You mistake the future first person passive indicative for the present first person passive subjunctive and think that numquam vincar means “may I never be conquered” instead of “I will never be conquered.” Many writing systems lack vowels, or punctuation, or even spaces between the words — which means that you have to dissect the text into its constituent parts before you can even begin figuring out what it means.
Some languages make this harder than others. English relies heavily on word order to make sense of a sentence, but in a highly inflected language, where words change form depending on how they’re being used, you can rearrange them in all kinds of ways for aesthetic effect. Though I’ve failed to track down the piece in question, I have a memory of translating a poem in Latin class that started with a verb . . . whose subject was buried down in the second stanza. Translating something like that is more akin to assembling a jigsaw puzzle than following the yellow brick road.
Or take Japanese, whose aesthetics tend to prioritize allusion and indirection. In a Japanese poem, it’s entirely possible the subject isn’t there at all. You have to infer it from the surrounding context — which might include a different poem written four hundred years earlier, because the one you’re translating is quoting that previous work, and the intended audience of literati was expected to recognize the quote and fill in the subject accordingly. Can you imagine translating an ancient curse only to discover the writers of the curse assumed you understood the oblique mythological reference that tells you what action will unleash the demon?
What’s Lost in Translation: Nuance
It gets worse when the language in front of you isn’t the one you really speak. My experience with Latin and Spanish means I can figure out some French, and the spread of the Chinese writing system means you get a degree of mutual written intelligibility between unrelated Asian languages, but the finer points fall away: verb tenses, prepositions, all the little linking bits that tell you how the big blocks of meaning fit together. That sentence has something about opening a door — is it saying that I should do it, or that I should absolutely not do it? Are the aliens bringing a gift, or are we the gift being given to the aliens? In the types of story where translation is important, these distinctions tend to matter rather a lot.
Mind you, having slagged on Alien vs. Predator for its characters’ magical ability to translate an Egyptian/Nahuatl/Khmer mashup, I do have to give them props for this exchange:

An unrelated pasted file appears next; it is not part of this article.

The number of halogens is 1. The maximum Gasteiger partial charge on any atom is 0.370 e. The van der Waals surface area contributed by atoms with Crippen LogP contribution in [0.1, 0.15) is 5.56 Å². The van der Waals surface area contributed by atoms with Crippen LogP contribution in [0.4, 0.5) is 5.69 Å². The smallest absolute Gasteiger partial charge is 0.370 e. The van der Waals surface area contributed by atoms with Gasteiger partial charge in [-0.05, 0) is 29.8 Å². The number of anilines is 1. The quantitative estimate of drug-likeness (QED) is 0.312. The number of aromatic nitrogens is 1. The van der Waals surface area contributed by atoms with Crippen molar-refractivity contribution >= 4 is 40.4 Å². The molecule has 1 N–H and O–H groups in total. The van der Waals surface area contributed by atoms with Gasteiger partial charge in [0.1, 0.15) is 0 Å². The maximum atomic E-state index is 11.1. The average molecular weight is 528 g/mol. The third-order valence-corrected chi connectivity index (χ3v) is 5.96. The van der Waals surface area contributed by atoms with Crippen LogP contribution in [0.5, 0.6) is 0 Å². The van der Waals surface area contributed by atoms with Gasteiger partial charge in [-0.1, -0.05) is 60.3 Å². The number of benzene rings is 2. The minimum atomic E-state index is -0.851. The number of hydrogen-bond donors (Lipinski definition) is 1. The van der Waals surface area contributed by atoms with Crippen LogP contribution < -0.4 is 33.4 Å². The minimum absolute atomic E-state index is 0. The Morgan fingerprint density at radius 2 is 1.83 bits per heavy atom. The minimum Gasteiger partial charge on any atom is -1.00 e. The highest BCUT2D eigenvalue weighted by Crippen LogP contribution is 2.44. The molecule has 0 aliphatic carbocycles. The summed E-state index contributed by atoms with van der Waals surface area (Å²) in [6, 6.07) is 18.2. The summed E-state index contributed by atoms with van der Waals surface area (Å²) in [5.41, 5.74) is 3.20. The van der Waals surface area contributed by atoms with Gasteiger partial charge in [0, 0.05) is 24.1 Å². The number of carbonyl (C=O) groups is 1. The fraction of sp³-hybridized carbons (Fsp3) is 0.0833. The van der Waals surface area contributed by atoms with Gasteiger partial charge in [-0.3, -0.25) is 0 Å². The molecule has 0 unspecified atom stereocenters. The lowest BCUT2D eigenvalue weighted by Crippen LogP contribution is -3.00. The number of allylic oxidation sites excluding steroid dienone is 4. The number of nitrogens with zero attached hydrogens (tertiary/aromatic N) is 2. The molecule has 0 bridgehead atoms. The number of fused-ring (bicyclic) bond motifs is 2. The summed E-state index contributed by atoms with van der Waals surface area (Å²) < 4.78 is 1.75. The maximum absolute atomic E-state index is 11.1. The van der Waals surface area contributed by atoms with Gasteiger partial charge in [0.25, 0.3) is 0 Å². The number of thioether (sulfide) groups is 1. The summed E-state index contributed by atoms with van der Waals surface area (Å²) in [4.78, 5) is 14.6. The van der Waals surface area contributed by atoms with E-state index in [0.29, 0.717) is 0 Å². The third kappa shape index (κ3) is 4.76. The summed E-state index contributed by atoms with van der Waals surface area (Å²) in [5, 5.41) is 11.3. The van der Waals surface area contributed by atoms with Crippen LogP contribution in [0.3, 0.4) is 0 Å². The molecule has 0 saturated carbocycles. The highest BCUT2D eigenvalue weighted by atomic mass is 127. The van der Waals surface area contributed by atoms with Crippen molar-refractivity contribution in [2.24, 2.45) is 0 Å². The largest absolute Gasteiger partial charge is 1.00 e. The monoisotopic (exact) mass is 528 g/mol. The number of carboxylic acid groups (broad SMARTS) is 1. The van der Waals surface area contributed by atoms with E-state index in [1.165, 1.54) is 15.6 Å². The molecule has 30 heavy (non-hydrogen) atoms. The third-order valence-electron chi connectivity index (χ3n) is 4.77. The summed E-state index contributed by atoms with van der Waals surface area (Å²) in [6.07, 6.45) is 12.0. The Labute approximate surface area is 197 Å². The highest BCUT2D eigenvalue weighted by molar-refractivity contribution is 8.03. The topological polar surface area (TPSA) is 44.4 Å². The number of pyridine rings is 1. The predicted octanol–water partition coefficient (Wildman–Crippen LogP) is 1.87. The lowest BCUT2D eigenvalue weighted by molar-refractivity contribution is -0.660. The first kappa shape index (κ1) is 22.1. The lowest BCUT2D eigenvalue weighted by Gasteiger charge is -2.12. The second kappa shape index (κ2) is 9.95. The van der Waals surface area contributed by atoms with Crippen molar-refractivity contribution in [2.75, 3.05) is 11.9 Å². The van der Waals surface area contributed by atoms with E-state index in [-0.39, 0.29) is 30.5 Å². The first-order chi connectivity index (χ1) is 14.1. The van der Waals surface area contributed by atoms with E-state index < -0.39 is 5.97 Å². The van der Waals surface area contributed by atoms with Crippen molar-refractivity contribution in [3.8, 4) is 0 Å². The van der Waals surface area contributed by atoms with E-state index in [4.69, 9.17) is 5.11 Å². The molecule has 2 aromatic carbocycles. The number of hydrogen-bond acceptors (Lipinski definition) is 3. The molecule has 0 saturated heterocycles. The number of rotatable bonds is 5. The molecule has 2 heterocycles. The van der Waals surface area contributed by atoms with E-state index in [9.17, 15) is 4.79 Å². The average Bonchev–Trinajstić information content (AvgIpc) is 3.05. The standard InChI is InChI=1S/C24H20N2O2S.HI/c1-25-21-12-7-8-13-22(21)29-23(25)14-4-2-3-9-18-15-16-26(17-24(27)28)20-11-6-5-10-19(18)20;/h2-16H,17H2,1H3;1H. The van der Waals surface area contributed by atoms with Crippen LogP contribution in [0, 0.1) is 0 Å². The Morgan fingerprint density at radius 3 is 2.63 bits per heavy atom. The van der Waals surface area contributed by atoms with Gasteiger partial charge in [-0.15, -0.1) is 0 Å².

Thomas: “You may . . . choose . . . to enter.” <pause> “Those who choose may enter.”
Sebastian: It’s not “choose.” It’s “chosen.” “Only the chosen ones may enter.”
This comes closer to the reality of translation than most examples (including the rest of that movie). Thomas shows uncertainty about the subject of the verb, switching from “you” to “those who,” and also the verbs themselves, relocating the English modal “may” from the choosing to the entering. Sebastian corrects one of those to a perfect passive participle and adds the limiter “only.” The core elements remain the same throughout, but the specifics of meaning shift pretty radically before they arrive at a final translation.
Writing Translation Accurately
The best way to accurately represent the process of translation in a story is to have actually done some yourself. If you’ve studied a foreign language, you know what types of errors you’ve made with that language — mistaking one word for a near-homophone, forgetting to pay attention to verb tense, modifiers placed in a different order than you’re accustomed to — and you can incorporate those into the scene to create a sense of realism.
If you’re monolingual, then it’s time to do some research and talk to a person with the appropriate experience. University departments can be great for this, if you’re writing about a real-world language, but even if the language is invented, using something real as your foundation will ground the moment in concrete detail.
English is an SVO language — subject followed by verb followed by object — so anyone translating an SOV language might initially read out the inscription in a very awkward order, then rearrange it to sound more like proper English.
Or just give your characters a universal translator. They might thank you for it.